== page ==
Coevolutionary genetic variation in the legume-rhizobium transcriptome

Department of Plant Biology, University of Illinois, 250 Morrill Hall, 505 S. Goodwin Ave., Urbana, IL 61801, USA Department of Ecology and Evolutionary Biology and the Centre for the Analysis of Genome Evolution and Function, 25 Willcocks St., Toronto, ON, Canada M5S 3B2.
Molecular Ecology (Impact Factor: 6.49). 06/2012; 21(19):4735-47. DOI: 10.1111/j.1365-294X.2012.05629.x
Source: PubMed


Coevolutionary change requires reciprocal selection between interacting species, where the partner genotypes that are favoured in one species depend on the genetic composition of the interacting species. Coevolutionary genetic variation is manifested as genotype × genotype (G × G) interactions for fitness in interspecific interactions. Although quantitative genetic approaches have revealed abundant evidence for G × G interactions in symbioses, the molecular basis of this variation remains unclear. Here we study the molecular basis of G × G interactions in a model legume-rhizobium mutualism using gene expression microarrays. We find that, like quantitative traits such as fitness, variation in the symbiotic transcriptome may be partitioned into additive and interactive genetic components. Our results suggest that plant genetic variation had the largest influence on nodule gene expression and that plant genotype and the plant genotype × rhizobium genotype interaction determine global shifts in rhizobium gene expression that in turn feedback to influence plant fitness benefits. Moreover, the transcriptomic variation we uncover implicates regulatory changes in both species as drivers of symbiotic gene expression variation. Our study is the first to partition genetic variation in a symbiotic transcriptome and illuminates potential molecular routes of coevolutionary change.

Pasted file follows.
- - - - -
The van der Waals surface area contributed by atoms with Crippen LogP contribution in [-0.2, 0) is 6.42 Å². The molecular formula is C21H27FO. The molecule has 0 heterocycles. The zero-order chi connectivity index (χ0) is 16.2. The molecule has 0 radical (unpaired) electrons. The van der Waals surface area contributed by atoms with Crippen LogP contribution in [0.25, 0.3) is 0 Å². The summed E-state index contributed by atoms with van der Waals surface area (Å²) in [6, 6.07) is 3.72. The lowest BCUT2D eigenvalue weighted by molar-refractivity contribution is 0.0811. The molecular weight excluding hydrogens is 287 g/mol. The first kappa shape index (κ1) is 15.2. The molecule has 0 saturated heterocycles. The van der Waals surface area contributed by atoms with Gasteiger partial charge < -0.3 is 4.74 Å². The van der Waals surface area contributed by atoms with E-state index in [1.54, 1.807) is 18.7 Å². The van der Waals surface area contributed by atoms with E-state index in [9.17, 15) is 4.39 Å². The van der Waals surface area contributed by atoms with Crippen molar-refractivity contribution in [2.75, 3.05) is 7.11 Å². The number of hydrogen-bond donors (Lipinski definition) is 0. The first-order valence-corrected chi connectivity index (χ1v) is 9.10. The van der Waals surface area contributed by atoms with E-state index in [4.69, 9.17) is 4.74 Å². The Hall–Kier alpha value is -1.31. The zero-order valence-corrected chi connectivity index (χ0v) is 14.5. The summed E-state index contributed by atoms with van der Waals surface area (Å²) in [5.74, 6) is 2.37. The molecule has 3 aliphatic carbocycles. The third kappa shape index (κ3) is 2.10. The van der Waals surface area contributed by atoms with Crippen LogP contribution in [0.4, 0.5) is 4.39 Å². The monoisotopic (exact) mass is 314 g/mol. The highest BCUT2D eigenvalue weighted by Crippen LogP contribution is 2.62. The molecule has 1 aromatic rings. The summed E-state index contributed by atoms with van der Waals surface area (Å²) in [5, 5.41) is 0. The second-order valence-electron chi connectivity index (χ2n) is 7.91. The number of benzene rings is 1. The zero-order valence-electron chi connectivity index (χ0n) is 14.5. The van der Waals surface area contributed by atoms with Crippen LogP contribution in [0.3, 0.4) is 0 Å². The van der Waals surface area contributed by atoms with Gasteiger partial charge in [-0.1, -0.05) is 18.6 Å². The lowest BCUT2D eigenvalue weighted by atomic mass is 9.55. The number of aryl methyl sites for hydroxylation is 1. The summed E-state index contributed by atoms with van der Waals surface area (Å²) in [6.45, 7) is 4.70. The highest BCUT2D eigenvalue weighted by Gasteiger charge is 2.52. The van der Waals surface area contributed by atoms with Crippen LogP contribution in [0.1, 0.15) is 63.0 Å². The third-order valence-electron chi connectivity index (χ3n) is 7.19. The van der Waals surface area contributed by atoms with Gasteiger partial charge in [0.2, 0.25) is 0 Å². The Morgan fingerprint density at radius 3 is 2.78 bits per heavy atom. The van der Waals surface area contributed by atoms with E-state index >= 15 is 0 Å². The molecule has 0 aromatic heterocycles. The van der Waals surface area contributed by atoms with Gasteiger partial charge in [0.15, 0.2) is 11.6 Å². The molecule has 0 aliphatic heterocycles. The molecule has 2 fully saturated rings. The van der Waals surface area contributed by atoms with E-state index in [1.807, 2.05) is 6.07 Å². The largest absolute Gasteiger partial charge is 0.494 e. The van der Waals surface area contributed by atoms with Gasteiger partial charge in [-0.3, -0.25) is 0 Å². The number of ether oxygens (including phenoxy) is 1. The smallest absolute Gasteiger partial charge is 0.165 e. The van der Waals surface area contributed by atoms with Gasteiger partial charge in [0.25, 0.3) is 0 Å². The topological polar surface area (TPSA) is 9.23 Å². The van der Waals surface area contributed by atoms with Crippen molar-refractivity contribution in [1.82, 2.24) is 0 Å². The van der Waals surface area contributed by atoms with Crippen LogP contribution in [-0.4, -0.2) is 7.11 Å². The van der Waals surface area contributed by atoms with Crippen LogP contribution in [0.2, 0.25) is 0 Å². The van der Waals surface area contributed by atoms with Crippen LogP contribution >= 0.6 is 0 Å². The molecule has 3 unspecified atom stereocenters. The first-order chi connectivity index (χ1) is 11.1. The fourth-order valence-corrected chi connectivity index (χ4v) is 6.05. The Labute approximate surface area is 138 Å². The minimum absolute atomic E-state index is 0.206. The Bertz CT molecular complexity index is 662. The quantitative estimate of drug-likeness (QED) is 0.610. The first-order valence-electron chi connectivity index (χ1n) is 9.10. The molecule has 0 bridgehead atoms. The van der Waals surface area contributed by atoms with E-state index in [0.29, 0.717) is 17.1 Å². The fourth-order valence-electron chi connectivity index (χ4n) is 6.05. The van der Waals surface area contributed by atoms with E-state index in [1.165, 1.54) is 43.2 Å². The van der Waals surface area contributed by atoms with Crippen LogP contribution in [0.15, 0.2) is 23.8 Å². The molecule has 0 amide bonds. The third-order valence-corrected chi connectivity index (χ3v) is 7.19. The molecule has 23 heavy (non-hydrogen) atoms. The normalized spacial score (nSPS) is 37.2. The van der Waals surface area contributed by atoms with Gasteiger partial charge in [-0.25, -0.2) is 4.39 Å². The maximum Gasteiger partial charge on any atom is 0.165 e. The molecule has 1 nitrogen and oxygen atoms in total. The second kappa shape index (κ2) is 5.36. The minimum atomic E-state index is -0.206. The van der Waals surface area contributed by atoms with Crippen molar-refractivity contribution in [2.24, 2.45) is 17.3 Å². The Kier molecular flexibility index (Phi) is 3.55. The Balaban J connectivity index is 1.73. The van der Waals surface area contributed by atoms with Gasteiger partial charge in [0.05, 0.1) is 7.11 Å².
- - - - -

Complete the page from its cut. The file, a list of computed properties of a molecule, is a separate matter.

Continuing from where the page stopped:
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Available from: John R Stinchcombe, Jun 07, 2015
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